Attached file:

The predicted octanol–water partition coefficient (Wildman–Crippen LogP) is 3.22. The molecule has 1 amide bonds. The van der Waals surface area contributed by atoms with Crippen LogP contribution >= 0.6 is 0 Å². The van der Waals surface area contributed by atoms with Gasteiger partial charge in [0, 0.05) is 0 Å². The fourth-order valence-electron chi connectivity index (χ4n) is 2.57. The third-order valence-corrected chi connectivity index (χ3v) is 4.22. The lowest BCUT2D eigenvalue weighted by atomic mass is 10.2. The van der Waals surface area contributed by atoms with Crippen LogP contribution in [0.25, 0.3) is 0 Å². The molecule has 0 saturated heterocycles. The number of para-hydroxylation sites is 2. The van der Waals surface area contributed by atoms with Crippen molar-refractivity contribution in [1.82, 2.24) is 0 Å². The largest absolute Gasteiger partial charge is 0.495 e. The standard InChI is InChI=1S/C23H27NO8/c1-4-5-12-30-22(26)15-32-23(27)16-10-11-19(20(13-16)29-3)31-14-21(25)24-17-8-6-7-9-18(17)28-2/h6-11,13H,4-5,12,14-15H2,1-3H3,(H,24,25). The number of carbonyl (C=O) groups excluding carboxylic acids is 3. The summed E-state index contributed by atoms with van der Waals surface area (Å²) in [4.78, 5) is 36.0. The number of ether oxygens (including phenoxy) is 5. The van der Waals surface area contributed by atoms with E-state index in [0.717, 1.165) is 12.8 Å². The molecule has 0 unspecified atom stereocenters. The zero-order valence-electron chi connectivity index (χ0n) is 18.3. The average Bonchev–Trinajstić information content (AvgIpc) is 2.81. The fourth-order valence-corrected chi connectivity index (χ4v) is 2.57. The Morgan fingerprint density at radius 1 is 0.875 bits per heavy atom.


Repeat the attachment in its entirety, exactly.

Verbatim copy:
The predicted octanol–water partition coefficient (Wildman–Crippen LogP) is 3.22. The molecule has 1 amide bonds. The van der Waals surface area contributed by atoms with Crippen LogP contribution >= 0.6 is 0 Å². The van der Waals surface area contributed by atoms with Gasteiger partial charge in [0, 0.05) is 0 Å². The fourth-order valence-electron chi connectivity index (χ4n) is 2.57. The third-order valence-corrected chi connectivity index (χ3v) is 4.22. The lowest BCUT2D eigenvalue weighted by atomic mass is 10.2. The van der Waals surface area contributed by atoms with Crippen LogP contribution in [0.25, 0.3) is 0 Å². The molecule has 0 saturated heterocycles. The number of para-hydroxylation sites is 2. The van der Waals surface area contributed by atoms with Crippen molar-refractivity contribution in [1.82, 2.24) is 0 Å². The largest absolute Gasteiger partial charge is 0.495 e. The standard InChI is InChI=1S/C23H27NO8/c1-4-5-12-30-22(26)15-32-23(27)16-10-11-19(20(13-16)29-3)31-14-21(25)24-17-8-6-7-9-18(17)28-2/h6-11,13H,4-5,12,14-15H2,1-3H3,(H,24,25). The number of carbonyl (C=O) groups excluding carboxylic acids is 3. The summed E-state index contributed by atoms with van der Waals surface area (Å²) in [4.78, 5) is 36.0. The number of ether oxygens (including phenoxy) is 5. The van der Waals surface area contributed by atoms with E-state index in [0.717, 1.165) is 12.8 Å². The molecule has 0 unspecified atom stereocenters. The zero-order valence-electron chi connectivity index (χ0n) is 18.3. The average Bonchev–Trinajstić information content (AvgIpc) is 2.81. The fourth-order valence-corrected chi connectivity index (χ4v) is 2.57. The Morgan fingerprint density at radius 1 is 0.875 bits per heavy atom.